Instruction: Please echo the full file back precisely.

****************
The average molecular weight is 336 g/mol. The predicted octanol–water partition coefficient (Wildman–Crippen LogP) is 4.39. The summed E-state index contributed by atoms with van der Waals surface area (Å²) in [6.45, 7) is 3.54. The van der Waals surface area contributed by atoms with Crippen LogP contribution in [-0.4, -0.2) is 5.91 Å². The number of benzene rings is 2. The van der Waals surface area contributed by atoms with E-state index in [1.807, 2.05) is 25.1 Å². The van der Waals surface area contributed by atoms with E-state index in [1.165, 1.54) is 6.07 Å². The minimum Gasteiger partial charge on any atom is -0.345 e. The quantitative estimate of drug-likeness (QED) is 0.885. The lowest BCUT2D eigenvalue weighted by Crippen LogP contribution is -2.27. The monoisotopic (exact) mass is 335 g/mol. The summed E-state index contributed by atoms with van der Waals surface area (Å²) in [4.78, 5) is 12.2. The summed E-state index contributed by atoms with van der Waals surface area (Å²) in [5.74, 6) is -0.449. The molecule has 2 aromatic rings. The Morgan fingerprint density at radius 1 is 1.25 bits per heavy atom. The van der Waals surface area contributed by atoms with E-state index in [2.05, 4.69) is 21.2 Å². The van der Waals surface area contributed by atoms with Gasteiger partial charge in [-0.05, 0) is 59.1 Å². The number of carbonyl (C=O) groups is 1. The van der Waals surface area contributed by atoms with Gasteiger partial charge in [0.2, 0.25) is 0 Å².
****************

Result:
The average molecular weight is 336 g/mol. The predicted octanol–water partition coefficient (Wildman–Crippen LogP) is 4.39. The summed E-state index contributed by atoms with van der Waals surface area (Å²) in [6.45, 7) is 3.54. The van der Waals surface area contributed by atoms with Crippen LogP contribution in [-0.4, -0.2) is 5.91 Å². The number of benzene rings is 2. The van der Waals surface area contributed by atoms with E-state index in [1.807, 2.05) is 25.1 Å². The van der Waals surface area contributed by atoms with E-state index in [1.165, 1.54) is 6.07 Å². The minimum Gasteiger partial charge on any atom is -0.345 e. The quantitative estimate of drug-likeness (QED) is 0.885. The lowest BCUT2D eigenvalue weighted by Crippen LogP contribution is -2.27. The monoisotopic (exact) mass is 335 g/mol. The summed E-state index contributed by atoms with van der Waals surface area (Å²) in [4.78, 5) is 12.2. The summed E-state index contributed by atoms with van der Waals surface area (Å²) in [5.74, 6) is -0.449. The molecule has 2 aromatic rings. The Morgan fingerprint density at radius 1 is 1.25 bits per heavy atom. The van der Waals surface area contributed by atoms with E-state index in [2.05, 4.69) is 21.2 Å². The van der Waals surface area contributed by atoms with Gasteiger partial charge in [-0.05, 0) is 59.1 Å². The number of carbonyl (C=O) groups is 1. The van der Waals surface area contributed by atoms with Gasteiger partial charge in [0.2, 0.25) is 0 Å².